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Mozilla and Google: Souring Relationship

CEO of Mozilla, John Lilly, has said in a recent interview that, while the company’s relationship with Google is reasonable, he’d be lying if he said things weren’t more complicated than they were before Google launched Chrome.

Ever since Google announced the launch of its own browser back in September people have been wondering where the search giant stands with Mozilla. Google has supported Mozilla for a while now so when Chrome hit the market, it definitely raised a few eyebrows.

We had our own ideas about why Google might want to launch a browser when the company was behind the folks at Mozilla and Firefox. As a company, Google generates most of its revenue from people using its search engine. Google is already the number one search engine in the market and left Yahoo! and Microsoft in the dust a long time ago. Already number one, the company needs to find new ways to push people to use Google.

Chrome is an attempt to steer users towards the Google ecosystem by creating a browser that is cleaner, lighter and faster. Although Google is pushing the Chrome thing, the company said at launch time that it will continue to support Firefox and that it doesn’t care who’s number one in the browser business, nor does it care who creates the best browser. Google just wants there to be another avenue to attract more users to its services and making the web more appealing to those who are fed up with bloated browsers.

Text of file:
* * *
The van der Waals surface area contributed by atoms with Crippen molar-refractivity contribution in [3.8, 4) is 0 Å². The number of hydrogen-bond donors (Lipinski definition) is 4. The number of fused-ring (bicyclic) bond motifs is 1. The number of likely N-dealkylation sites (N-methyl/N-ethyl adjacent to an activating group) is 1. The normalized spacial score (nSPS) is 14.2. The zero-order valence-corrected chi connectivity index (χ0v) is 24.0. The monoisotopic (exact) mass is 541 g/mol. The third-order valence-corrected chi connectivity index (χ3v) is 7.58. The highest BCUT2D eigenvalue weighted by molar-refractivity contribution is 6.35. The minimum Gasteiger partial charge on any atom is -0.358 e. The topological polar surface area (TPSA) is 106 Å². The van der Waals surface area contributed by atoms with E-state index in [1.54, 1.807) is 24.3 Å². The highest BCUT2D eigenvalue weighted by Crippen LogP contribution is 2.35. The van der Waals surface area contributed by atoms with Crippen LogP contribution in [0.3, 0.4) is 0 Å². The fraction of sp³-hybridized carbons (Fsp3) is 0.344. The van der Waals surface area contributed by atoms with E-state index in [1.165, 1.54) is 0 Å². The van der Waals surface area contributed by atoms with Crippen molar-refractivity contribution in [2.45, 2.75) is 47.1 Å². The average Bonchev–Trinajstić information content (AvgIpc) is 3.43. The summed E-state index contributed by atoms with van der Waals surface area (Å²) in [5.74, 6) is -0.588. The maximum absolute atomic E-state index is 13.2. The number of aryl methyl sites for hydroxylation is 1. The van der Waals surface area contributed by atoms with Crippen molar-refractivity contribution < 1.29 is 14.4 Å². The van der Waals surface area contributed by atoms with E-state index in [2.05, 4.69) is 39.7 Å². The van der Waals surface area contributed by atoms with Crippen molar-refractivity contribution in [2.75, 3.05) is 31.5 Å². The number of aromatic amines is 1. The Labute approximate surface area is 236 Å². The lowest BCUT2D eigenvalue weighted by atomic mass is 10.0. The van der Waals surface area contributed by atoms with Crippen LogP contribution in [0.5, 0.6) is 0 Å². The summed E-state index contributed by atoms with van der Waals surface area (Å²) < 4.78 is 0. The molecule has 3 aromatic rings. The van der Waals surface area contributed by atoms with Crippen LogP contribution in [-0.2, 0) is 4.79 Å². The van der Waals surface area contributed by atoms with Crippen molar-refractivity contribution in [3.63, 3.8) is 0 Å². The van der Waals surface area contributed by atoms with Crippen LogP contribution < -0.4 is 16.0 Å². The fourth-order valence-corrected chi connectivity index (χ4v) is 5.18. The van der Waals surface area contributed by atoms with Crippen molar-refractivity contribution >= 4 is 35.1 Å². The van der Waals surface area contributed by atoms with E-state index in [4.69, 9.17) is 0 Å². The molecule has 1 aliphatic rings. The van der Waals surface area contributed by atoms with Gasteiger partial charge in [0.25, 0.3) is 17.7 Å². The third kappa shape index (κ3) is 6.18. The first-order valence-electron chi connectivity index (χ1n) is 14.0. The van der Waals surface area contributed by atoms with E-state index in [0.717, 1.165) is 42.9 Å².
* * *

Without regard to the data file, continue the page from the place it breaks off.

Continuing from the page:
Still, our own musings aside, we figured Lilly was be of the same opinion. Back in September, Lilly wrote a blog post assuring users that with competition comes innovation. Chrome wouldn’t mean much for Firefox other than add another browser to Mozilla’s list of competitors -- but with the pressure to surpass competing companies, Firefox would continuously evolve.

According to ComputerWorld,  Lilly said that companies compete in certain areas but collaborate in others, all the while reminding people that the deal was not forever.

"Companies cooperate in certain areas and compete in other areas all the time," Lilly said. "We're cooperating with Google because we believe that search is a fundamental entry point to the Web, and right now, Google gives the best search experience."

"Our goal is to be an advocate for the Web for 50 or even 100 years, and you can't depend on any one organization," he continued. "Our [current] three-year agreement is the longest we've ever had.”

Hit ComputerWorld to read the full story.